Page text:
Such fastidious recall is a Proustian gift. With all due regard for her achievement as a novelist, Harrison appears Proust-like in another respect: She is her own truest subject, an unending wellspring of emotion and restless quest. If to write means to share the full measure of one's experience, any reader of these essays is well-served. — Kai Maristed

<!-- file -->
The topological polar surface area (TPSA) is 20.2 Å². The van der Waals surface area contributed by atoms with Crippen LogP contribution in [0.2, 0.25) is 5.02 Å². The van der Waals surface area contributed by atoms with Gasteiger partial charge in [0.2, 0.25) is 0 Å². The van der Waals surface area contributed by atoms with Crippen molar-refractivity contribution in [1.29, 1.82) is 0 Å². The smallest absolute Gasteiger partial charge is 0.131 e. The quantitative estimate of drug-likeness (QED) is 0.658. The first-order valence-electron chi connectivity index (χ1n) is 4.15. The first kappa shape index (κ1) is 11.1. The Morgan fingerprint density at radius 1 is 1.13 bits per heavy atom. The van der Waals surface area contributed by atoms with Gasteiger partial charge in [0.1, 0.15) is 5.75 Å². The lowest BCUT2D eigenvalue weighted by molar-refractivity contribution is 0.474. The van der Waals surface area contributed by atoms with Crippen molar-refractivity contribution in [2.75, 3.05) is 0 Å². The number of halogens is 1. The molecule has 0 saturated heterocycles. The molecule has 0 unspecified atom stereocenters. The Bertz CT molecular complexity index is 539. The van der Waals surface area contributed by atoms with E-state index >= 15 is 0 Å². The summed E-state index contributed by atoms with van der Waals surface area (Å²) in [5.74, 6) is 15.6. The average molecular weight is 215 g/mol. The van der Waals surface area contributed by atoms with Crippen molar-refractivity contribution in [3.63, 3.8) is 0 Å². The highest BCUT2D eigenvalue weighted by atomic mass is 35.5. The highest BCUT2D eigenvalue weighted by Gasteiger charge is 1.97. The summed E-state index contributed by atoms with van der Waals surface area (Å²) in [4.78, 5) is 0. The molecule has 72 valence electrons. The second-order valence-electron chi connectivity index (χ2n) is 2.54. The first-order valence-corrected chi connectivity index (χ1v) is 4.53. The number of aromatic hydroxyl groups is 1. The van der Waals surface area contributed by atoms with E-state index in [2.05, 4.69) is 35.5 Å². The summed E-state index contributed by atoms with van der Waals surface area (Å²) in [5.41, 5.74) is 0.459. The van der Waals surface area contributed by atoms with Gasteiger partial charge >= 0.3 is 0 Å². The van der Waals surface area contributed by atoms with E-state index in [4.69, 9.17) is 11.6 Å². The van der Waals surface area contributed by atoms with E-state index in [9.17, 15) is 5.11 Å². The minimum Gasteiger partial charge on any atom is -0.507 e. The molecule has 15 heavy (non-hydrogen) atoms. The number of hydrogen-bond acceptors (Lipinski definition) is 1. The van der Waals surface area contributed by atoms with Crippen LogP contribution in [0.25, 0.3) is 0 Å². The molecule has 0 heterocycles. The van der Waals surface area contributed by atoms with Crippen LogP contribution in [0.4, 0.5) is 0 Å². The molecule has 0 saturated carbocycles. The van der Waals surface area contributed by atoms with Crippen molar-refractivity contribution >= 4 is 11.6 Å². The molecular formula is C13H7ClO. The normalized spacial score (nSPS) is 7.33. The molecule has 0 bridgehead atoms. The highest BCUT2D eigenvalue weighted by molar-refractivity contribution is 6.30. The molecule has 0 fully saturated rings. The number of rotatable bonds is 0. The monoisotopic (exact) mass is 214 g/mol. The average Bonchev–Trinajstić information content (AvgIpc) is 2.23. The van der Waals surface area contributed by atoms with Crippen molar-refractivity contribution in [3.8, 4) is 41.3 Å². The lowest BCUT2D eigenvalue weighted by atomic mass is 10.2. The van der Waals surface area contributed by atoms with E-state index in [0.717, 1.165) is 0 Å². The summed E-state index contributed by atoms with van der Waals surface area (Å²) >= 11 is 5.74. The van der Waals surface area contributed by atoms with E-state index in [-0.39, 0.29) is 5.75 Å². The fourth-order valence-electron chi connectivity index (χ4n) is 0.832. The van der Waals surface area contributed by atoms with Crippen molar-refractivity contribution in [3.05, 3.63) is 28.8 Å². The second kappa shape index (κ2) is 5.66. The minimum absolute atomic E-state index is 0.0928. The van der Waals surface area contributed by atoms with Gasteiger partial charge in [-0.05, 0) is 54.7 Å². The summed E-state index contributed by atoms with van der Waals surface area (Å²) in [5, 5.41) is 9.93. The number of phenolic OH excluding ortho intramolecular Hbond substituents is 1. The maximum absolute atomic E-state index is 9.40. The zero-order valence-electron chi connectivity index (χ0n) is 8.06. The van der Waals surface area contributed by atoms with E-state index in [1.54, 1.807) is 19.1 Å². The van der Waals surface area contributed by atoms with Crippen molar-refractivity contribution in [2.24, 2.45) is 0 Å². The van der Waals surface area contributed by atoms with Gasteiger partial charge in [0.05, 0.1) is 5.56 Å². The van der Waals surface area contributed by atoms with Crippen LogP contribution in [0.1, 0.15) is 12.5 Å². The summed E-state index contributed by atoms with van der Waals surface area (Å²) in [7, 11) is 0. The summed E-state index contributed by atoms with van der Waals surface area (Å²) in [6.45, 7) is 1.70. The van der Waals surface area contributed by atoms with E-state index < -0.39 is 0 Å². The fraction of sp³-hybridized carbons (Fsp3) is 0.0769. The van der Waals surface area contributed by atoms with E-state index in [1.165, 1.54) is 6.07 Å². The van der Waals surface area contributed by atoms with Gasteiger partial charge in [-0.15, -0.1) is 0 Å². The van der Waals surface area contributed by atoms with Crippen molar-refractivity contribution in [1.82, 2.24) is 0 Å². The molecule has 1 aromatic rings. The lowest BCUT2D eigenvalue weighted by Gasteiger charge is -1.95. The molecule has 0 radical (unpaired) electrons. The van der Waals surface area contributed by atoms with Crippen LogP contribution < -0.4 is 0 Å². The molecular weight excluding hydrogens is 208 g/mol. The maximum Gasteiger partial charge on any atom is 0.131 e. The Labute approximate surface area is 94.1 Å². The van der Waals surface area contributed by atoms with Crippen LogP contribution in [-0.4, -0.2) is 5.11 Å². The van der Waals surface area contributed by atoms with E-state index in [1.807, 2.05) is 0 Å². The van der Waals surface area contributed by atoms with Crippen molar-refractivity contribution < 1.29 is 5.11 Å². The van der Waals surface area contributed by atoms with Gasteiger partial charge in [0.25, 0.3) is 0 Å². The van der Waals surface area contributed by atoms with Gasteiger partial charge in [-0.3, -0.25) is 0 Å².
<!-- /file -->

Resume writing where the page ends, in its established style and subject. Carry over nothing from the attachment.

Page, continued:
Harrison's affinity for vivisecting the soft underbelly of social mores-displayed in The Kiss, The Binding Chair, etc.-is vividly apparent in this series of autobiographical essays. Detailing aspects of a privileged girlhood lived with eccentric maternal grandparents while yearning to be with her beautiful but promiscuous mother (Harrison's parents married at 18 because Harrison's mother was pregnant; her father, the subject of The Kiss, vanished soon after), Harrison reveals bouts with eating disorders as well as an attraction to religious fervor (the rapture of the title). Raised concurrently with Christian Science and Catholicism, Harrison is fascinated by the complications wrought on the spirit by the body. She records bodily functions-e.g., vomiting, lice picking, childbirth-as avidly as she recounts the grisly mortifications of the flesh inflicted upon the saints. (In describing her mother's early death from breast cancer and her reaction to it, she illuminates the tale of St. Catherine of Siena's drinking of the cancerous pus of an enemy.) At times the prose sings, at others it merely plunks. Many of these essays are more self-revelatory than self-exploratory. The most evocative piece, the title essay, shows Harrison at her thoughtful, provocative best, mindful of the flaws and desires within everyone, while the essay on nitpicking for lice depicts an almost callous disregard for racial and class differences. Agent, Amanda Urban. (On sale May 13) Forecast: Harrison's previous controversial works will create a ready audience for this memoir, especially among the literary-leaning boomers and well-read soccer moms for whom many of these essays have appeal. An author tour and interviews will stoke interest further. Copyright 2003 Reed Business Information.